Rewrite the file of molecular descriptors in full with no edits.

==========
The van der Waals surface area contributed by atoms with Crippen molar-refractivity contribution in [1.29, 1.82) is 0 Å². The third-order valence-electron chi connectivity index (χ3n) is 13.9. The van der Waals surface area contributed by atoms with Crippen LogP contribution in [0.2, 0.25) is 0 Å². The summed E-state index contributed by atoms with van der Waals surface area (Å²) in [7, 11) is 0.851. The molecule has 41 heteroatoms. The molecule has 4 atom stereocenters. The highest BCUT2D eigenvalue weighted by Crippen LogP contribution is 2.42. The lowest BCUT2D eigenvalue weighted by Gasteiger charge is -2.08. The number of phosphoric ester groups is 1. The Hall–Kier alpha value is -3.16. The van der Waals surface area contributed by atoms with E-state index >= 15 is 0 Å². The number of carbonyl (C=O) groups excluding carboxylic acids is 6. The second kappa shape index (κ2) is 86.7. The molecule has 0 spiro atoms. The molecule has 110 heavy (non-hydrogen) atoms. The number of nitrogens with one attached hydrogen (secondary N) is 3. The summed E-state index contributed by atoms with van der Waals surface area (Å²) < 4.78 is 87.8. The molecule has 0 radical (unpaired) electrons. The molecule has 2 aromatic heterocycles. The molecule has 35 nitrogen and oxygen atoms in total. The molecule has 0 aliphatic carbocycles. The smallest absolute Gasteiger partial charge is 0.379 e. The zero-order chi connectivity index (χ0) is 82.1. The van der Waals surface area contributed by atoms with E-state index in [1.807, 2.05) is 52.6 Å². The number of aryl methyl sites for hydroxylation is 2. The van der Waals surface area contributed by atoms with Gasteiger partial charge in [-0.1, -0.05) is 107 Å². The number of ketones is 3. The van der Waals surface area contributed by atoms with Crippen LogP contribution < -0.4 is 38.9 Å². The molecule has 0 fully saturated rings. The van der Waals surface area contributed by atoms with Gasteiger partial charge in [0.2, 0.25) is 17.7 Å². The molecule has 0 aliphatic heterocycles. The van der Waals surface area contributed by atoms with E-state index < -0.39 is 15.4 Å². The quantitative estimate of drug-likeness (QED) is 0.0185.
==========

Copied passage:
The van der Waals surface area contributed by atoms with Crippen molar-refractivity contribution in [1.29, 1.82) is 0 Å². The third-order valence-electron chi connectivity index (χ3n) is 13.9. The van der Waals surface area contributed by atoms with Crippen LogP contribution in [0.2, 0.25) is 0 Å². The summed E-state index contributed by atoms with van der Waals surface area (Å²) in [7, 11) is 0.851. The molecule has 41 heteroatoms. The molecule has 4 atom stereocenters. The highest BCUT2D eigenvalue weighted by Crippen LogP contribution is 2.42. The lowest BCUT2D eigenvalue weighted by Gasteiger charge is -2.08. The number of phosphoric ester groups is 1. The Hall–Kier alpha value is -3.16. The van der Waals surface area contributed by atoms with E-state index >= 15 is 0 Å². The number of carbonyl (C=O) groups excluding carboxylic acids is 6. The second kappa shape index (κ2) is 86.7. The molecule has 0 spiro atoms. The molecule has 110 heavy (non-hydrogen) atoms. The number of nitrogens with one attached hydrogen (secondary N) is 3. The summed E-state index contributed by atoms with van der Waals surface area (Å²) < 4.78 is 87.8. The molecule has 0 radical (unpaired) electrons. The molecule has 2 aromatic heterocycles. The molecule has 35 nitrogen and oxygen atoms in total. The molecule has 0 aliphatic carbocycles. The smallest absolute Gasteiger partial charge is 0.379 e. The zero-order chi connectivity index (χ0) is 82.1. The van der Waals surface area contributed by atoms with E-state index in [1.807, 2.05) is 52.6 Å². The number of aryl methyl sites for hydroxylation is 2. The van der Waals surface area contributed by atoms with Gasteiger partial charge in [-0.1, -0.05) is 107 Å². The number of ketones is 3. The van der Waals surface area contributed by atoms with Crippen LogP contribution < -0.4 is 38.9 Å². The molecule has 0 fully saturated rings. The van der Waals surface area contributed by atoms with Gasteiger partial charge in [0.2, 0.25) is 17.7 Å². The molecule has 0 aliphatic heterocycles. The van der Waals surface area contributed by atoms with E-state index < -0.39 is 15.4 Å². The quantitative estimate of drug-likeness (QED) is 0.0185.